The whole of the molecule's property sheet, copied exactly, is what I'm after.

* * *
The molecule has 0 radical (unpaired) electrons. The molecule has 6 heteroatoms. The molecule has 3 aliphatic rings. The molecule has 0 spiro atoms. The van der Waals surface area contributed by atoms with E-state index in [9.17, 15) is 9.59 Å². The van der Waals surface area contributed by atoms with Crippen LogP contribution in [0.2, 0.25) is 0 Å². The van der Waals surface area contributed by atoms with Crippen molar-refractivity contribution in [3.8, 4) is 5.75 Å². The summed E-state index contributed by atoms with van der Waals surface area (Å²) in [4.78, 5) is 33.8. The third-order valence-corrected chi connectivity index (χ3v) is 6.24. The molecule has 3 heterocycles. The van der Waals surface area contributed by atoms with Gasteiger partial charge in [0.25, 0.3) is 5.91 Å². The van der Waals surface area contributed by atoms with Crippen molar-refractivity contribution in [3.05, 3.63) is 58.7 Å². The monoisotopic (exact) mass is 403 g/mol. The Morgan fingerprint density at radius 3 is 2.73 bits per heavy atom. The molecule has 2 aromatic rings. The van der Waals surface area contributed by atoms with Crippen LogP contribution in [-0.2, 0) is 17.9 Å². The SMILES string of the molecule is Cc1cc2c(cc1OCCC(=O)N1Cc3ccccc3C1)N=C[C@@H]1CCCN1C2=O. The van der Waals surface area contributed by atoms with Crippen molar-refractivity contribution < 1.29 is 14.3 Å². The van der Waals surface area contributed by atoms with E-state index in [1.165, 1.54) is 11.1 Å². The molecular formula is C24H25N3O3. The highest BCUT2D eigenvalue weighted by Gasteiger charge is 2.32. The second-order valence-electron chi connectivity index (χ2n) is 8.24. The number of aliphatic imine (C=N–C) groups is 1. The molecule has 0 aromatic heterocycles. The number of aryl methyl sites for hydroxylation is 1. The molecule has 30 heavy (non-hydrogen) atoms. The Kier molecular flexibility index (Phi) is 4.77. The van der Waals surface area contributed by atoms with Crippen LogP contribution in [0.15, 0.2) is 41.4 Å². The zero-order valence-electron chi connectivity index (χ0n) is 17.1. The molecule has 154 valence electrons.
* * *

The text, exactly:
The molecule has 0 radical (unpaired) electrons. The molecule has 6 heteroatoms. The molecule has 3 aliphatic rings. The molecule has 0 spiro atoms. The van der Waals surface area contributed by atoms with E-state index in [9.17, 15) is 9.59 Å². The van der Waals surface area contributed by atoms with Crippen LogP contribution in [0.2, 0.25) is 0 Å². The van der Waals surface area contributed by atoms with Crippen molar-refractivity contribution in [3.8, 4) is 5.75 Å². The summed E-state index contributed by atoms with van der Waals surface area (Å²) in [4.78, 5) is 33.8. The third-order valence-corrected chi connectivity index (χ3v) is 6.24. The molecule has 3 heterocycles. The van der Waals surface area contributed by atoms with Gasteiger partial charge in [0.25, 0.3) is 5.91 Å². The van der Waals surface area contributed by atoms with Crippen molar-refractivity contribution in [3.05, 3.63) is 58.7 Å². The monoisotopic (exact) mass is 403 g/mol. The Morgan fingerprint density at radius 3 is 2.73 bits per heavy atom. The molecule has 2 aromatic rings. The van der Waals surface area contributed by atoms with Crippen LogP contribution in [-0.2, 0) is 17.9 Å². The SMILES string of the molecule is Cc1cc2c(cc1OCCC(=O)N1Cc3ccccc3C1)N=C[C@@H]1CCCN1C2=O. The van der Waals surface area contributed by atoms with Crippen molar-refractivity contribution < 1.29 is 14.3 Å². The van der Waals surface area contributed by atoms with E-state index in [1.165, 1.54) is 11.1 Å². The molecular formula is C24H25N3O3. The highest BCUT2D eigenvalue weighted by Gasteiger charge is 2.32. The second-order valence-electron chi connectivity index (χ2n) is 8.24. The number of aliphatic imine (C=N–C) groups is 1. The molecule has 0 aromatic heterocycles. The number of aryl methyl sites for hydroxylation is 1. The molecule has 30 heavy (non-hydrogen) atoms. The Kier molecular flexibility index (Phi) is 4.77. The van der Waals surface area contributed by atoms with Crippen LogP contribution in [0.15, 0.2) is 41.4 Å². The zero-order valence-electron chi connectivity index (χ0n) is 17.1. The molecule has 154 valence electrons.